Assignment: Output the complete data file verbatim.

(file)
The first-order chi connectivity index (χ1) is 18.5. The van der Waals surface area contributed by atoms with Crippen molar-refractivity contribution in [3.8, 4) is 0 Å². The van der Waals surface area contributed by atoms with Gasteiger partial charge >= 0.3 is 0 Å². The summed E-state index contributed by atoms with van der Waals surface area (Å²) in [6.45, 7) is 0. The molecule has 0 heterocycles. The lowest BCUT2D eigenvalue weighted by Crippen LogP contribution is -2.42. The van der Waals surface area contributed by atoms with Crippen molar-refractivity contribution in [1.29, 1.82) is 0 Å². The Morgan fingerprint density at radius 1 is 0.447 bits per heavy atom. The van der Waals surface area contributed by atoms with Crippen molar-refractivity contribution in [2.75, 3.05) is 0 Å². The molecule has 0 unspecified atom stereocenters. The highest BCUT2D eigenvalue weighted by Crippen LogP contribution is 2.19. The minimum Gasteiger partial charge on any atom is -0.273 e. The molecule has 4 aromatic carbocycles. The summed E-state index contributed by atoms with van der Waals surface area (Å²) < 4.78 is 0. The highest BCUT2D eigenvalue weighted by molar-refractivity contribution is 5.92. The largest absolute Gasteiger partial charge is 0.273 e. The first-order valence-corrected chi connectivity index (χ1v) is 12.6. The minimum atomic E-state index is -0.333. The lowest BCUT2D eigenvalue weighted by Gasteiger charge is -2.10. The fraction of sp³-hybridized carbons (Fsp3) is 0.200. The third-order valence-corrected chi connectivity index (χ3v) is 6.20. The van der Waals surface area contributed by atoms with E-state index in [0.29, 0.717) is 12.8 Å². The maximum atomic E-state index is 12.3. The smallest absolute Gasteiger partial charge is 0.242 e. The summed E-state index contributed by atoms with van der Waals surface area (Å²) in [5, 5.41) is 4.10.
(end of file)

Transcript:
The first-order chi connectivity index (χ1) is 18.5. The van der Waals surface area contributed by atoms with Crippen molar-refractivity contribution in [3.8, 4) is 0 Å². The van der Waals surface area contributed by atoms with Gasteiger partial charge >= 0.3 is 0 Å². The summed E-state index contributed by atoms with van der Waals surface area (Å²) in [6.45, 7) is 0. The molecule has 0 heterocycles. The lowest BCUT2D eigenvalue weighted by Crippen LogP contribution is -2.42. The van der Waals surface area contributed by atoms with Crippen molar-refractivity contribution in [1.29, 1.82) is 0 Å². The Morgan fingerprint density at radius 1 is 0.447 bits per heavy atom. The van der Waals surface area contributed by atoms with Crippen molar-refractivity contribution in [2.75, 3.05) is 0 Å². The molecule has 0 unspecified atom stereocenters. The highest BCUT2D eigenvalue weighted by Crippen LogP contribution is 2.19. The minimum Gasteiger partial charge on any atom is -0.273 e. The molecule has 4 aromatic carbocycles. The summed E-state index contributed by atoms with van der Waals surface area (Å²) < 4.78 is 0. The highest BCUT2D eigenvalue weighted by molar-refractivity contribution is 5.92. The largest absolute Gasteiger partial charge is 0.273 e. The first-order valence-corrected chi connectivity index (χ1v) is 12.6. The minimum atomic E-state index is -0.333. The lowest BCUT2D eigenvalue weighted by Gasteiger charge is -2.10. The fraction of sp³-hybridized carbons (Fsp3) is 0.200. The third-order valence-corrected chi connectivity index (χ3v) is 6.20. The van der Waals surface area contributed by atoms with E-state index in [0.29, 0.717) is 12.8 Å². The maximum atomic E-state index is 12.3. The smallest absolute Gasteiger partial charge is 0.242 e. The summed E-state index contributed by atoms with van der Waals surface area (Å²) in [5, 5.41) is 4.10.